I wanted to camp in Botswana.
The first morning call was departure into the Namib at 9am sharp. With our three children (only one other group had taken kids) it meant that we were rushed to get ready, not wanting to be singled out as tardy. It was a bit stressful. So much so that I hadn’t done a very good job at tying the roofrack straps.
The first day’s drive was sublime. Really awesome. I run out of superlatives when trying to describe the Namib Naukluft Park. This is the real advantage of doing this kind of tour. The area through which the six-day tour took us is only accessible if accompanied by registered guides, many of which have concessions to particular areas. In this case, there was no other way of being there. And it was worth every sacrifice, apart from the embarrassment of getting stuck.
As the doyen of “all Things 4×4” I am not allowed to get stuck or make the smallest mistake. But I surely did. I misjudged the Pajero’s clearance on the very first obstacle and bellied it good and proper.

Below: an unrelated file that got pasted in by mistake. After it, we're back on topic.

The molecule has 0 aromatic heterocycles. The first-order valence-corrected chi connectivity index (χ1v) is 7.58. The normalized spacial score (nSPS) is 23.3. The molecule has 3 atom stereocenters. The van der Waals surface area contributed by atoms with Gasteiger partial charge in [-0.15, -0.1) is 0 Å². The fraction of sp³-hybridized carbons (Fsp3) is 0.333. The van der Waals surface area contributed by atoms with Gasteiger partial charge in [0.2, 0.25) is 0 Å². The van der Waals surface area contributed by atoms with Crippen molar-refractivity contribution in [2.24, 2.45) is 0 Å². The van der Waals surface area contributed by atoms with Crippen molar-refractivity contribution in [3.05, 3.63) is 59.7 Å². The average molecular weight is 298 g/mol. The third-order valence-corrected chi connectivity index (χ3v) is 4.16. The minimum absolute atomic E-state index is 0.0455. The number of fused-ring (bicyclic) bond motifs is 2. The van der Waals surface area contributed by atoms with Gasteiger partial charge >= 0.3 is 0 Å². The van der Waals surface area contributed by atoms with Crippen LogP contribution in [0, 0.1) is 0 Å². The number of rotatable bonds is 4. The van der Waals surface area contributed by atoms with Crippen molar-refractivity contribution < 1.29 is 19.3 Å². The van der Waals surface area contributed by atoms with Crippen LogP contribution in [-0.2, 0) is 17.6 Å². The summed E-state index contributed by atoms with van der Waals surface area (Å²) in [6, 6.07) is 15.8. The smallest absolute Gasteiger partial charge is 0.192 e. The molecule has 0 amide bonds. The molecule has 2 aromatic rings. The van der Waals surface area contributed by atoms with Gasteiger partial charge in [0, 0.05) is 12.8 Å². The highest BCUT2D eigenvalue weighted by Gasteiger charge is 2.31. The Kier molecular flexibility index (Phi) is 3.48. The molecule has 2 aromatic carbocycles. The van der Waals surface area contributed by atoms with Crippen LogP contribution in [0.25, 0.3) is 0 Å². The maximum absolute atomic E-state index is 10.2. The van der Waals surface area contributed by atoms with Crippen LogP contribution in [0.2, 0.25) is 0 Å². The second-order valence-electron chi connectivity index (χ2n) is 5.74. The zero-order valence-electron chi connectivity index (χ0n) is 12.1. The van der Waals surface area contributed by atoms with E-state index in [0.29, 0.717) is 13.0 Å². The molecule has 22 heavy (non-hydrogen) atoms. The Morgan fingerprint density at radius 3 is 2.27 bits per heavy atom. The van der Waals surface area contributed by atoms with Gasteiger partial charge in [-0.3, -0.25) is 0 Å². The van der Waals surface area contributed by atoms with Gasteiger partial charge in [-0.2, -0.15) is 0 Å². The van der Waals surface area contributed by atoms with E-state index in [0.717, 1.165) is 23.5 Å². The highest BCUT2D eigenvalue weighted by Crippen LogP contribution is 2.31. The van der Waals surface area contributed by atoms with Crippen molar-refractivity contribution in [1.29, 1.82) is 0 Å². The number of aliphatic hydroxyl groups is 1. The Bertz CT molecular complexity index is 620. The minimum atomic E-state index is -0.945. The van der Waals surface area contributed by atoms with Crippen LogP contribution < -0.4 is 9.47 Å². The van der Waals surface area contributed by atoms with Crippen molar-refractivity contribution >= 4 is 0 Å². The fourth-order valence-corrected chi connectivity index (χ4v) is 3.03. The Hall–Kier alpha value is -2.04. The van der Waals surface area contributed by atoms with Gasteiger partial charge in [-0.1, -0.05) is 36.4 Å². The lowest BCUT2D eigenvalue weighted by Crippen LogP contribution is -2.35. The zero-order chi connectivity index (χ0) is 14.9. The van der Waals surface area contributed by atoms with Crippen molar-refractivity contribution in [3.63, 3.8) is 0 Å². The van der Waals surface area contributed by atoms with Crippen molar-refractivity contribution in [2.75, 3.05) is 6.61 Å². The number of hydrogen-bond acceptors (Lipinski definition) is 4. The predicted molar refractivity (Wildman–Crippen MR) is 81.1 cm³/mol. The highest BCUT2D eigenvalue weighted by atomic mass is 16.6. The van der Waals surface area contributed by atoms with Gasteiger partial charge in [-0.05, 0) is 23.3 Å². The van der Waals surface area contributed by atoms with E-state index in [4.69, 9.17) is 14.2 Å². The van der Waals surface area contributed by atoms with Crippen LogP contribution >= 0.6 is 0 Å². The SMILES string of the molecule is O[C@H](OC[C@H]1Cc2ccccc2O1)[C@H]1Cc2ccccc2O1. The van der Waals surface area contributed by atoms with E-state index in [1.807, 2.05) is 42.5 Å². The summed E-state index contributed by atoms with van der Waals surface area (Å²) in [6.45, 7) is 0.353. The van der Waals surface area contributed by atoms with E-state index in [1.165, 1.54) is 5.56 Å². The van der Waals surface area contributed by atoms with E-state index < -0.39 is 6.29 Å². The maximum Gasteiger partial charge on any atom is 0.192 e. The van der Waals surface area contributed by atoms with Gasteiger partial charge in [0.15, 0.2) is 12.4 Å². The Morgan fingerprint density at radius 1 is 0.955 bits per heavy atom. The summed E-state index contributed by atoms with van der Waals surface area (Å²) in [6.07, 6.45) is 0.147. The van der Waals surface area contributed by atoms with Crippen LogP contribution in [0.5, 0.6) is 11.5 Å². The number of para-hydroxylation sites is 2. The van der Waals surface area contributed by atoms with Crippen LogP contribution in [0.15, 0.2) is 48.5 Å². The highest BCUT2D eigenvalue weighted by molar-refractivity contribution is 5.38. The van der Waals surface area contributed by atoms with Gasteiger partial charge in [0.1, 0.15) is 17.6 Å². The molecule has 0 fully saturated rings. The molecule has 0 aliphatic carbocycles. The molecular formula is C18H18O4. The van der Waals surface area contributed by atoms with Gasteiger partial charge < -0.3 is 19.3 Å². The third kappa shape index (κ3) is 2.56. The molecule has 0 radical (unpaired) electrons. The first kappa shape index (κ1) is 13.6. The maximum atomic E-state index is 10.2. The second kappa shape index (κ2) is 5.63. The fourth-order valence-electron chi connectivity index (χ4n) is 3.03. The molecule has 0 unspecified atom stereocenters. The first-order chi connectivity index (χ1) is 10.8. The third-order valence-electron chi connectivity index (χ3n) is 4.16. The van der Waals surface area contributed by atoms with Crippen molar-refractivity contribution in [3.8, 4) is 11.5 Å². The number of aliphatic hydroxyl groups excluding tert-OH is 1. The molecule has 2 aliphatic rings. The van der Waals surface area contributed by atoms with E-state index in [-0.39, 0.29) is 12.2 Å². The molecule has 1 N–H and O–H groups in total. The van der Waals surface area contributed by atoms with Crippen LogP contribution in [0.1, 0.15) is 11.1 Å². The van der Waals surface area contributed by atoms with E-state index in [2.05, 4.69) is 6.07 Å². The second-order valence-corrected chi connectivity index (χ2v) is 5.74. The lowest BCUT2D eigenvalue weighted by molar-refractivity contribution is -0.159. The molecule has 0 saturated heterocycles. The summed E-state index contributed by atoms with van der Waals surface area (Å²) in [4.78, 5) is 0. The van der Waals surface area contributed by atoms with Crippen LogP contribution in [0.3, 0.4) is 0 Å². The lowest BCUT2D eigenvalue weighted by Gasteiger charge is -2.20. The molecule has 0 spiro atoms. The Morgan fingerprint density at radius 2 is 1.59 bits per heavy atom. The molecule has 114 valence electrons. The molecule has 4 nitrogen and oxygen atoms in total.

I found that the undulations in the thick sand were a real challenge for the Pajero and going it slow meant bogging down. Going fast enough to keep moving meant that the sideways rocking was particularly violent.
As a result a tent, not secured properly, went flying, followed by two jerrycans when the rack mounts broke.
I was in line for the wooden spoon award, which Faces call the Blixem T-shirt award, given to the driver that botches the most. Believe me, I deserved it that day, but was only awarded it on day four because I moved around the convoy a lot trying to get good shots.
Goes to show, it’s all in good fun and nothing is taken too seriously, which is the way it should be.
When it comes to guided tours, there are issues to deal with and some are easier to overlook than others. It’s nice to camp and not have to cook. The food was of a high standard – as long as you like venison.
The camping sites were all located in spectacular locations, but because I like quite and solitude, I personally could not get what I really wanted out of them.